A few hours after dinner that evening Lee, Dale, Clint and myself walked down the lane to Woodhead. The village is not much more than a dozen homes. The homes are granite or limestone and have the charming little smokestacks foreign to anything one would see in Florida–save for the Hogwarts attraction at Universal. Some of the homes had low stone walls around little gardens of flowers and vegetables. There are no stores in Woodhead, but there is an old abandoned church. We walked around the church yard snapping pics. Lee found some gravestones with his last name: Gray–maybe distant relatives. When we walked back up the lane to Sunnybrae it was near 10 o’clock but still light out. We were near mid-summer, the longest day of the year, and night that far north night lasts not much more than four hours.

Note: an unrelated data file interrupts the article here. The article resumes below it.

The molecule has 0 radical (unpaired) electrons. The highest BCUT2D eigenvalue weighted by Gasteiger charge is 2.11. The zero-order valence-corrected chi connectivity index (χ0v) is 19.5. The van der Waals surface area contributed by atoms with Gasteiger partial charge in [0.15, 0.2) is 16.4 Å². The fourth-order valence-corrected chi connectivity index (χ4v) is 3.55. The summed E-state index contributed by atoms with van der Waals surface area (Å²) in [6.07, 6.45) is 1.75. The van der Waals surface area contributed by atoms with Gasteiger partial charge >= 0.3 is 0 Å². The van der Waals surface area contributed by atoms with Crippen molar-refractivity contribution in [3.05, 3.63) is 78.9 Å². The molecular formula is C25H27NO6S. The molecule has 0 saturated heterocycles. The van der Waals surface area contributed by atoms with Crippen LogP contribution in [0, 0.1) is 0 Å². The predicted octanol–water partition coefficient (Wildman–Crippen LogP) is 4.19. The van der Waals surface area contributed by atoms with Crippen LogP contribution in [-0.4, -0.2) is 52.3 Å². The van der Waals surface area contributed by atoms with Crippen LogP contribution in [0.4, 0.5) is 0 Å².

Our first full day in Scotland was a Saturday and fortunately for the weary team it was devoted to R & R. We attended the regional Highland Games at a nearby fairgrounds in Old Meldrum. Highland Games resemble a county fair with athletic events and competitions like folk dancing, crafts, etc–and plenty of spectacular pageantry with tartan-clad drum and bagpipe bands. It was a chilly, rainy day with temps in the low-50s, but the Scots seemed unfazed by the weather and there were several thousand spectators. As I trudged around the grounds, freezing and physically uncomfortable, I nevertheless kept feeling that I was “home”–that this is where some of my ancestors originated and that this was where in some sense I belonged. Eventually, I made my way into a large tent where there was a dance competition taking place. Groups of four young lasses stepped out traditional dances to bagpipes. Along one wall there was a long bar and big men in kilts were slamming down scotches–I must say, I was temped–but settled instead for a diet Coke.